Another pusher sleeve on my food processor snapped. Let's see. That makes how many? Four in seven years? The bowl got replaced once and I think I've replaced the lid, as well. The most annoying breakages are the plastic widgey bits that trigger the safety releases. (And with my track record, I need all of the safety measures they can dream up!) I can't blame all of the wear on the plastic, though. I ended up replacing the all-purpose blade along with the pusher sleeve. That's Number 3 for that type of blade. This one had stress fractures at the rivets. How did that happen? I'm on my third slicing blade, too. Hey, ten potatoes sliced two ways once a week puts some wear on a surface. The teeth on these instruments of mass destruction have been visibly worn down. I suppose that it's only fair to put the old ones out to pasture. And this is just my Cuisinart.
My Kitchen Aid mixer is starting to show the mileage, too. The lovely plastic coating on the beater paddle is worn off around the tip and the metal underneath is showing wear, too. Don't ask me about my balloon whip. Just don't. I'm telling Tool Guy that it ran away from home. Oh, hush. I think he believes me...
Then there are the Oster hand blenders. Yes. Plural. I know that a $30 hand blender probably isn't going to be an heirloom piece of equipment that will grace Princess or Bug's kitchen. I know that. But I do, Breatharian, expect it to last longer than six weeks. The first one that I blew through could have been a fluke. I could have snagged something that stripped out the plastic gears in the shaft. But there's no reason that the simple drag and torque from mere coconut milk should similarly strip out the plastic gears and crack the shaft housing. In two other blenders. No way. I think I'm going to donate my kitchen to Consumer Reports.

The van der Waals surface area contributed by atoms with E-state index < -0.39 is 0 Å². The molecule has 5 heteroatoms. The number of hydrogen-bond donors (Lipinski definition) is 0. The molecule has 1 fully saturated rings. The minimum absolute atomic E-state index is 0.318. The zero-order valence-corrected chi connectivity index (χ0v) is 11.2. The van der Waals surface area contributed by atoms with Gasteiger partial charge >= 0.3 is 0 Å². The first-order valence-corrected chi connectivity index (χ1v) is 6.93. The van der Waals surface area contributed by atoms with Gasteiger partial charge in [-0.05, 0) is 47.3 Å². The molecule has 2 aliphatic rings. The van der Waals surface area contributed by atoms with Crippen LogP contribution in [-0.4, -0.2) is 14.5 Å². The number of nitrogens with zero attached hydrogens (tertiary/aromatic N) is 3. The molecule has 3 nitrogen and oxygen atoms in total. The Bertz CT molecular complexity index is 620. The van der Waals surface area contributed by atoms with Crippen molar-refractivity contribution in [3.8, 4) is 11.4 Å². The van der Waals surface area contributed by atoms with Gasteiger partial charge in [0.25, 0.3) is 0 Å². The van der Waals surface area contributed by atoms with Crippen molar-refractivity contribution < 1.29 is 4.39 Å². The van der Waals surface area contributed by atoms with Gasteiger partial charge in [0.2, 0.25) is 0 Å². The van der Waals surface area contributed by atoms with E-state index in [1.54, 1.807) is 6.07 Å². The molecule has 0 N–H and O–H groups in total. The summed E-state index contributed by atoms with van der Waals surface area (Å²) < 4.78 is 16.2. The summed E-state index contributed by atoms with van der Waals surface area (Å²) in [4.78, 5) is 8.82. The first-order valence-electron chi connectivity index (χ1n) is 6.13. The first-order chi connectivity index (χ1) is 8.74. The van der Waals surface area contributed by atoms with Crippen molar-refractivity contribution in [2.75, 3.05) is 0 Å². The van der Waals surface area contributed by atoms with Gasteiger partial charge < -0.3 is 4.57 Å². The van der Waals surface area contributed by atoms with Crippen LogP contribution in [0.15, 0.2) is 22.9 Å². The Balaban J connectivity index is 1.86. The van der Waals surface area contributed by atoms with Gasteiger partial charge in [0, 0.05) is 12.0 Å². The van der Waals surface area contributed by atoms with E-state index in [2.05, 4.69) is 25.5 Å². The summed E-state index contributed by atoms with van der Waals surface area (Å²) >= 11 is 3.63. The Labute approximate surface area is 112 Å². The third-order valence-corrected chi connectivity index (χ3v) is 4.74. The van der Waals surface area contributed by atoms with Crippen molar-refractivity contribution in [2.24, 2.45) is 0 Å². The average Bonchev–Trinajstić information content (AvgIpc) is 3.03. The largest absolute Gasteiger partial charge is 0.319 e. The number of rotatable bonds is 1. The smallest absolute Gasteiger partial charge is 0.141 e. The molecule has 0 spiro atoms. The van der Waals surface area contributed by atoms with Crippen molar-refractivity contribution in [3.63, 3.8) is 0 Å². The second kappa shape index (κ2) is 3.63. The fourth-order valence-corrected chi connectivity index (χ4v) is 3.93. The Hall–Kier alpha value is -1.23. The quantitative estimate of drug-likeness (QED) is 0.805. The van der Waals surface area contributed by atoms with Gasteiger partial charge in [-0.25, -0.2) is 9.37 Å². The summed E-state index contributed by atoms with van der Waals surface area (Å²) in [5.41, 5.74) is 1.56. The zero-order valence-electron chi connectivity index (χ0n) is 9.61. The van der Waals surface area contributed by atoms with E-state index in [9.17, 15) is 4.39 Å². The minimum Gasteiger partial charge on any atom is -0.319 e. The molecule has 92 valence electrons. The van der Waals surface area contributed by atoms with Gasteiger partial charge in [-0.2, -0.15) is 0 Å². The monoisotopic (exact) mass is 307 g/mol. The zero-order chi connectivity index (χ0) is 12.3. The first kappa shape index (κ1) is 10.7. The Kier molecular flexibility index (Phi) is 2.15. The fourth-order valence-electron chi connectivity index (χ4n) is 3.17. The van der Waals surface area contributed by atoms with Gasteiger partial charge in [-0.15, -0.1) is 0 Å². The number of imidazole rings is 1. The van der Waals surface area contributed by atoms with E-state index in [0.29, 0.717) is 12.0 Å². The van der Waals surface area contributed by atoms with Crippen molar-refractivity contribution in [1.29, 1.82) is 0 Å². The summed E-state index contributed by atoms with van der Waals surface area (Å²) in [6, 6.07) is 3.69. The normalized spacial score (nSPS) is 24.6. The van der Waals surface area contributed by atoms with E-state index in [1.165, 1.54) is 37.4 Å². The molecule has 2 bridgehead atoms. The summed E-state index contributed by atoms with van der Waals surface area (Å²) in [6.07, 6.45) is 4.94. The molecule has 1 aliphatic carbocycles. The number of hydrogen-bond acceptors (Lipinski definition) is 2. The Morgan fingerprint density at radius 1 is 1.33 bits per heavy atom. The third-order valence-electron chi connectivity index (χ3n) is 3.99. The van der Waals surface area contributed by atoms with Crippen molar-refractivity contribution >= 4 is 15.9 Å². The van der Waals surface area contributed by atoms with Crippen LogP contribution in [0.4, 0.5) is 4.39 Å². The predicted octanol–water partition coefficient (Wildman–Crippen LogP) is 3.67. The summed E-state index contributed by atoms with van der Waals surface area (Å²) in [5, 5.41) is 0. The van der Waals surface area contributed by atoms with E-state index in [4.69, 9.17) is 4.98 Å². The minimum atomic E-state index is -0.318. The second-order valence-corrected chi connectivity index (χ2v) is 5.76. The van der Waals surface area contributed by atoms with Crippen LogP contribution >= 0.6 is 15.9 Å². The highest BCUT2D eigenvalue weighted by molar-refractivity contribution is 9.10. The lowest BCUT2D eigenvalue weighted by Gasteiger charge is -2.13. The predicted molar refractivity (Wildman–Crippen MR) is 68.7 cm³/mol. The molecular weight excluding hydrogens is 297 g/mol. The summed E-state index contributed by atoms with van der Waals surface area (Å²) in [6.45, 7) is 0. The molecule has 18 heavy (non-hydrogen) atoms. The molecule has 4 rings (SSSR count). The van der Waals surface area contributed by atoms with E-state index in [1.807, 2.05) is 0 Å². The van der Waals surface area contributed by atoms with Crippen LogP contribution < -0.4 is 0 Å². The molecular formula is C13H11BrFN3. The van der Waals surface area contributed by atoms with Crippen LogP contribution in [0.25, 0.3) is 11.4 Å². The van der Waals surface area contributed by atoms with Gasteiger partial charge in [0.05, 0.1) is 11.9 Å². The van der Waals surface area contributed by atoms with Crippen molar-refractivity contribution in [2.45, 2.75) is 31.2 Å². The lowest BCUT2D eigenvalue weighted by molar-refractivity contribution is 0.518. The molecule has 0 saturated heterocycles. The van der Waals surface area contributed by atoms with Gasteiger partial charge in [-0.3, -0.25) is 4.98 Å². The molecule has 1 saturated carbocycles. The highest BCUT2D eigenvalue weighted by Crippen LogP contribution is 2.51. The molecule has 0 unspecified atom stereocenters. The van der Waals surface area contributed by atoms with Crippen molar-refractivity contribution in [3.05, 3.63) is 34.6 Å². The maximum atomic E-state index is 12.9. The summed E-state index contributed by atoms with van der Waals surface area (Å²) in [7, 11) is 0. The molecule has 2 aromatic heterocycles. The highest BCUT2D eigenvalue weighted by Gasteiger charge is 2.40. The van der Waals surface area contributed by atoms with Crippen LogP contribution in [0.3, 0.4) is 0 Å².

I've worn out a K-tec grain mill and its daughter has come to live with us. I realized the magnitude of what I'm doing when I bought a Retsel Mill-rite, thinking that this would be the best and last grain mill I would ever buy. Until I read the paperwork that said they estimated that the average home use would be an hour a week. (Insert derisive snort.) Anything beyond that would be considered commercial use. I've determined that anything that bears the label "not for commercial use" doesn't belong in my kitchen. So I guess it is official. I run a commercial kitchen. Lucky that Tool Guy inspects kitchens for a living. Got that base covered. At least.
I'm glad my food processor is back up to speed now. Although walnuts are tettering on the brink of successful reintroduction, we're not quite there yet. And even if we were, the current climate for nut butters isn't encouraging. Food integrity continues to be compromised. A recent discussion about Nutella raised a craving in me and started the creative juices looking for a replacement. It is for this kind of job that I forgive my Retsel for the fastidious limitations and "not for commercial use" injunctions.
2 cups sunflower seeds or similarly mild-tasting seed
1 cup (or sufficient to make smooth) of rice bran or other oil
1/2 tsp. salt or to taste
1-2 T maple syrup or favorite sweetener to taste
2 tsp. cocoa powder or to taste
Run seeds through food processor or mill to render into a smooth paste. The Retsel Millrite does a very credible job of making this...much better than the food processor, which tends to yield a less smooth product. Put this paste into the food processor or blender and add remaining ingredients until well incorporated.
Dog viewed it suspiciously, but after I'd told him to take a bite, "because it's horrible," he quirked an eyebrow at me and bit. And hasn't stopped biting. Sin on a Spoon is still at the top of the favorites list, but this Seedella has SOS's crown wobbling. Absolutely decadent.
My stove gallantly chugs along. But it has needed a few tweaks along the way. The heat from the amount of cooking that I do has degraded the wire coating and resulted in a few of my electronic ignition wires shorting out. I disconnected the shorted ones and am waiting until all four are gone before I call a repair specialist to replace the whole harness. You already know about the gumbo fountain and I refuse to discuss the oven fire. Categorically. Let's suffice it to say that I am now intimately acquainted with all of my stove's ways.When I say "cookin' dangerously," it isn't always an expression of hyperbole. I may not be the Iron Chef...but I'm definitely nominating myself as the Asbestos Chef.